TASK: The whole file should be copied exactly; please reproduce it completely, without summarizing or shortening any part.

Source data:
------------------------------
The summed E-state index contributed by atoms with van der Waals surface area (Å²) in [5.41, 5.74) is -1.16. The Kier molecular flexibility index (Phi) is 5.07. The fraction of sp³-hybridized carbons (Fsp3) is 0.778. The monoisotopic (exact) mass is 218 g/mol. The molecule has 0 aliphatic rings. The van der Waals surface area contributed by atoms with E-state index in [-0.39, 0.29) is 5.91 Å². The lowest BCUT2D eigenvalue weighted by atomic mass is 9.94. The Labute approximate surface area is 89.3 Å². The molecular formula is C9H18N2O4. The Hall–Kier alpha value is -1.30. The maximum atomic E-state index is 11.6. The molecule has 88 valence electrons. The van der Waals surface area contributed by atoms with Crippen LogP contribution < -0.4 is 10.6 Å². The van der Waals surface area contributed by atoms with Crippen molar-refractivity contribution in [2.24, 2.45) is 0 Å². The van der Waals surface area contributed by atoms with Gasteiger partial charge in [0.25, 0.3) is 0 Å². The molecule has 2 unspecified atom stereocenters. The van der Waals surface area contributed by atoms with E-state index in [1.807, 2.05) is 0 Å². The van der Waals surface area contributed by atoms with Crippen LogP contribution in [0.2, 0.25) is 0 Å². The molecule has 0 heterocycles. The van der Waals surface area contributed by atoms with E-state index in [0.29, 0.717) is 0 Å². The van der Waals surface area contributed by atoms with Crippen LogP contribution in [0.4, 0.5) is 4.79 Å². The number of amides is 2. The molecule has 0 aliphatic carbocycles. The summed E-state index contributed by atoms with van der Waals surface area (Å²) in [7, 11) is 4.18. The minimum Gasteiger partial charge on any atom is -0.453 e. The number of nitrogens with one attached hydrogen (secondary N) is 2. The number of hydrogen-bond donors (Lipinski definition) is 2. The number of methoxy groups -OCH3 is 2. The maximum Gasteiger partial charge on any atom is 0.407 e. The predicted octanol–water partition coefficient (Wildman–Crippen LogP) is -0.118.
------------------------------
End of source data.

The summed E-state index contributed by atoms with van der Waals surface area (Å²) in [5.41, 5.74) is -1.16. The Kier molecular flexibility index (Phi) is 5.07. The fraction of sp³-hybridized carbons (Fsp3) is 0.778. The monoisotopic (exact) mass is 218 g/mol. The molecule has 0 aliphatic rings. The van der Waals surface area contributed by atoms with E-state index in [-0.39, 0.29) is 5.91 Å². The lowest BCUT2D eigenvalue weighted by atomic mass is 9.94. The Labute approximate surface area is 89.3 Å². The molecular formula is C9H18N2O4. The Hall–Kier alpha value is -1.30. The maximum atomic E-state index is 11.6. The molecule has 88 valence electrons. The van der Waals surface area contributed by atoms with Crippen LogP contribution < -0.4 is 10.6 Å². The van der Waals surface area contributed by atoms with Crippen molar-refractivity contribution in [2.24, 2.45) is 0 Å². The van der Waals surface area contributed by atoms with Gasteiger partial charge in [0.25, 0.3) is 0 Å². The molecule has 2 unspecified atom stereocenters. The van der Waals surface area contributed by atoms with E-state index in [1.807, 2.05) is 0 Å². The van der Waals surface area contributed by atoms with Crippen LogP contribution in [0.2, 0.25) is 0 Å². The molecule has 0 heterocycles. The van der Waals surface area contributed by atoms with E-state index in [0.29, 0.717) is 0 Å². The van der Waals surface area contributed by atoms with Crippen LogP contribution in [0.4, 0.5) is 4.79 Å². The number of amides is 2. The molecule has 0 aliphatic carbocycles. The summed E-state index contributed by atoms with van der Waals surface area (Å²) in [7, 11) is 4.18. The minimum Gasteiger partial charge on any atom is -0.453 e. The number of nitrogens with one attached hydrogen (secondary N) is 2. The number of hydrogen-bond donors (Lipinski definition) is 2. The number of methoxy groups -OCH3 is 2. The maximum Gasteiger partial charge on any atom is 0.407 e. The predicted octanol–water partition coefficient (Wildman–Crippen LogP) is -0.118.